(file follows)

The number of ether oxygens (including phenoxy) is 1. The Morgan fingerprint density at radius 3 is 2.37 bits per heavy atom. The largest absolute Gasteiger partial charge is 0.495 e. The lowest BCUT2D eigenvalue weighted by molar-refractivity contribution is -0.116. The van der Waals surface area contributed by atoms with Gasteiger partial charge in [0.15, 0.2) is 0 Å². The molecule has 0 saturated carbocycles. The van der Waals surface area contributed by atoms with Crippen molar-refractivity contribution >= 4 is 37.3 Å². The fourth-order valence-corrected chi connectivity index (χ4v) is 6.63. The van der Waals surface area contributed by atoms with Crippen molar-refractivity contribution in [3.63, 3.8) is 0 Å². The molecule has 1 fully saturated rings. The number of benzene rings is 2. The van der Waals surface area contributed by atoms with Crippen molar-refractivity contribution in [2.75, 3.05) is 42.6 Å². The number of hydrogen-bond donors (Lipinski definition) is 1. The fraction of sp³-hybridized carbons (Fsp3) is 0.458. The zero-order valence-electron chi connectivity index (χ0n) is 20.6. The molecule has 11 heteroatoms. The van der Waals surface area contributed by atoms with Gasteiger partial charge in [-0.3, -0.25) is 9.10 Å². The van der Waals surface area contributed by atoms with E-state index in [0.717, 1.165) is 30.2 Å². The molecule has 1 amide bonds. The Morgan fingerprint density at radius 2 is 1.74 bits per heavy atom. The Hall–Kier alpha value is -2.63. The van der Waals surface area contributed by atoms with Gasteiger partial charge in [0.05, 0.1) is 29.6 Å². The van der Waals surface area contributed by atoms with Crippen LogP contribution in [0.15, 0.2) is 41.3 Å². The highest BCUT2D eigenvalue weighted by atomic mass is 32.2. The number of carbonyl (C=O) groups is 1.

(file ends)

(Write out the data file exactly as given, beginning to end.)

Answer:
The number of ether oxygens (including phenoxy) is 1. The Morgan fingerprint density at radius 3 is 2.37 bits per heavy atom. The largest absolute Gasteiger partial charge is 0.495 e. The lowest BCUT2D eigenvalue weighted by molar-refractivity contribution is -0.116. The van der Waals surface area contributed by atoms with Gasteiger partial charge in [0.15, 0.2) is 0 Å². The molecule has 0 saturated carbocycles. The van der Waals surface area contributed by atoms with Crippen molar-refractivity contribution >= 4 is 37.3 Å². The fourth-order valence-corrected chi connectivity index (χ4v) is 6.63. The van der Waals surface area contributed by atoms with Crippen molar-refractivity contribution in [3.63, 3.8) is 0 Å². The molecule has 1 fully saturated rings. The number of benzene rings is 2. The van der Waals surface area contributed by atoms with Crippen molar-refractivity contribution in [2.75, 3.05) is 42.6 Å². The number of hydrogen-bond donors (Lipinski definition) is 1. The fraction of sp³-hybridized carbons (Fsp3) is 0.458. The zero-order valence-electron chi connectivity index (χ0n) is 20.6. The molecule has 11 heteroatoms. The van der Waals surface area contributed by atoms with Gasteiger partial charge in [-0.3, -0.25) is 9.10 Å². The van der Waals surface area contributed by atoms with E-state index in [0.717, 1.165) is 30.2 Å². The molecule has 1 amide bonds. The Morgan fingerprint density at radius 2 is 1.74 bits per heavy atom. The Hall–Kier alpha value is -2.63. The van der Waals surface area contributed by atoms with Gasteiger partial charge in [0.05, 0.1) is 29.6 Å². The van der Waals surface area contributed by atoms with Crippen LogP contribution in [0.15, 0.2) is 41.3 Å². The highest BCUT2D eigenvalue weighted by atomic mass is 32.2. The number of carbonyl (C=O) groups is 1.